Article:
Sunday, 23 March 2014

Two modest proposals based on the "Freeview" advertisements ("The best things in life are free ....")

One of my favourite TV advertisements for a long time is the one for "Freeview", the umbrella group for all the competing free-to-air television networks in Australia.  (For those outside Australia, we have five free-to-air television networks, each with three or four individual free-to-air channels, including an all-news channel, an all-children's channel, and an indigenous-oriented channel.) 

The ad features a band playing a  high-energy, swing-jazz rendition of the 1920s song "The best things in life are free", while TV personalities from the various networks "ham it up", some pretending to be part of the band, others pretending to be listening to the band in a jazz venue.  Some tiny snippets of programmes from the sixteen or so free-to-air channels are also shown.  (For those outside Australia, or for Australians who don't watch much TV, here's a link to the advertisement.)

Obviously, the commercial message of this advertisement is this: 

"Why would you want to put out all the money to get pay-tv when there is so much variety already available on free-to-air TV?"  (And, yes, here in Australia, pay-tv is still a bit more expensive for the average person, comparatively, than it is in many other countries.)

Personally, what I like about this ad is that performers who normally are each others' competitors are shown together, enjoying themselves in each others' company. 

I'd like to see this idea put into practice in two other ways, and would put these forward as "modest proposals", in one case to our Australian politicians, and in another case to the national leaders of our faith communities.

One "modest proposal" is for our Australian politicians to appear in such an advertisement.  Politicians across the political spectrum, and at the federal, state, and local levels, could be shown in the act of being human beings (no publicity stunts involving politicians wearing high-visibility vests, funny hats, or "budgie smugglers", please!) and in relating to each other in a normal, human way, rather than engaging in the usual political theatrics.  As in the "Freeview" ad, some appropriate bit of upbeat music is played.

The message conveyed could be:  

"Yes, Australians have a proud tradition of being very cynical toward politicians.  Yes, our politicians frequently get it wrong.  Yes, they are flawed human beings.  Nevertheless, they are HUMAN, with normal human aspirations.  And, besides, if you're given the choice between (on the one hand) being governed by a group of politicians whom you have a hand in choosing every few years and (on the other hand) being ruled by a cabal of generals, who in their right mind would choose the generals?

The other "modest proposal" involves showing worshippers of a variety of faith approaches engaged in worship.  The worshippers are from a variety of faith orientations.  Along with a wide variety of expressions of Christianity, we'd see examples of Jews, Muslims, Hindus, Buddhists, Sikhs, etc., at worship.   Upbeat music (preferably not of an overtly religious nature) is played.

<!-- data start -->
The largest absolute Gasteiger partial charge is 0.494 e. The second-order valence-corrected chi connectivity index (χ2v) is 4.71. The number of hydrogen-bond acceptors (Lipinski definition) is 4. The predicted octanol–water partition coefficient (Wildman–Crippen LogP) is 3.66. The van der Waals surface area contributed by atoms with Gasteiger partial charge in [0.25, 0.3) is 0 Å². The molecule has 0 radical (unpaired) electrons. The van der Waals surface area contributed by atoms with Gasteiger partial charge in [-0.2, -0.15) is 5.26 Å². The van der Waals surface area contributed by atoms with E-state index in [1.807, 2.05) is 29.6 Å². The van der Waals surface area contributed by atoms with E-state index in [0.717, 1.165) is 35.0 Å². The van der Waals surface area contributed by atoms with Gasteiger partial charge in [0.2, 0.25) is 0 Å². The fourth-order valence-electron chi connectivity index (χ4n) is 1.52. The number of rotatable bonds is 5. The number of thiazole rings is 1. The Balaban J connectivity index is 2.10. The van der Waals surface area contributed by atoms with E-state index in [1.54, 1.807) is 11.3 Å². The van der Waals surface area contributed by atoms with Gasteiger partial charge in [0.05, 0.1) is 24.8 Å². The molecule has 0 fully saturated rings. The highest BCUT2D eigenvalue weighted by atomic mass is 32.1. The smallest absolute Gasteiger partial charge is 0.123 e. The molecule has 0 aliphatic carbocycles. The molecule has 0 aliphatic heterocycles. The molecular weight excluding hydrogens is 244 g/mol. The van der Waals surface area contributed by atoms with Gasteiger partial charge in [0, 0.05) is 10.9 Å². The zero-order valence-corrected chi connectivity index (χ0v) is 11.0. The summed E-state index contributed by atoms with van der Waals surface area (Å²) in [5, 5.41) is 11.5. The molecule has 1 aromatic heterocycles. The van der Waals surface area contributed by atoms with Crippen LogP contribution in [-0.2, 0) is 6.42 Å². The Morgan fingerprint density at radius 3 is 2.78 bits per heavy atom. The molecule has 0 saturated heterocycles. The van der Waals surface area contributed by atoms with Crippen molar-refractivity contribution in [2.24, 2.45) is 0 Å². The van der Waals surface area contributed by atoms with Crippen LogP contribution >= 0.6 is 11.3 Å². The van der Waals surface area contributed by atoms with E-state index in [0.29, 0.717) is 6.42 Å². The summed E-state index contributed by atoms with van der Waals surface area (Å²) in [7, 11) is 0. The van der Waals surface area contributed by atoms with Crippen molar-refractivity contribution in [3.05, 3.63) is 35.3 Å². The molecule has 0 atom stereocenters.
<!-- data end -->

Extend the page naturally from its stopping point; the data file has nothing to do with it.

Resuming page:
The ad could also include scenes of scenes of people from faith communities serving people in need, and standing alongside the oppressed and marginalised.  I'm of two minds about giving too much emphasis to "heroic" figures of faith (historic or contemporary, Australian or international).  Too much emphasis on the Gandhis, Martin Luther Kings, and Mary MacKillops (or their contemporary equivalents) may give the impression that the life of faith is only for "special" people of faith, and that it is isn't really relevant to the average person watching the ad.

The message conveyed here could be:   

"Yes Australians have a proud tradition of being very cynical about "organised religion".  Yes, our faith communities frequently get it wrong, in terms of:  
  • our prejudices toward each other,
  • being far too socially conservative too much of the time,
  • being far less inclusive than God wants us to be,
  • allowing a relatively small group of abusive people, in some circumstances, to prey on innocent people without being held to account,
  • and other factors.
Nevertheless, communities where people gather to celebrate a shared spirituality are still contexts where people experience grace and wholeness.  They are still communities of people who are motivated by their faith to serve others."

Perhaps this interesting advertisement for free-to-air TV can be used as a way of assisting Australians to overcome some of our cynicism and our prejudices in regard to politicians and in regard to "organised religion".

1 comment:

  1. Bob your proposal would make for an ideal world, one I'd love to witness! I am sick of the brainwashing happening expecially on facebook with both politics and to a lesser extent the one sided religious views often targeting the actions of a particular faith.It's proper gander to some extent. I welcome people wishing to share their faith happiness or what their particular political party is achieving, but am totally over the constant put downs, cursing and blaming. I've one friend who continually has a cheap shot at Christianity posting insulting images and wording, affecting me for the rest of the day.


Constructive comments, from a diversity of viewpoints, are always welcome. I reserve the right to choose which comments will be printed. I'm happy to post opinions differing from mine. Courtesy, an ecumenical attitude, and a willingness to give your name always help. A sense of humour is a definite "plus", as well.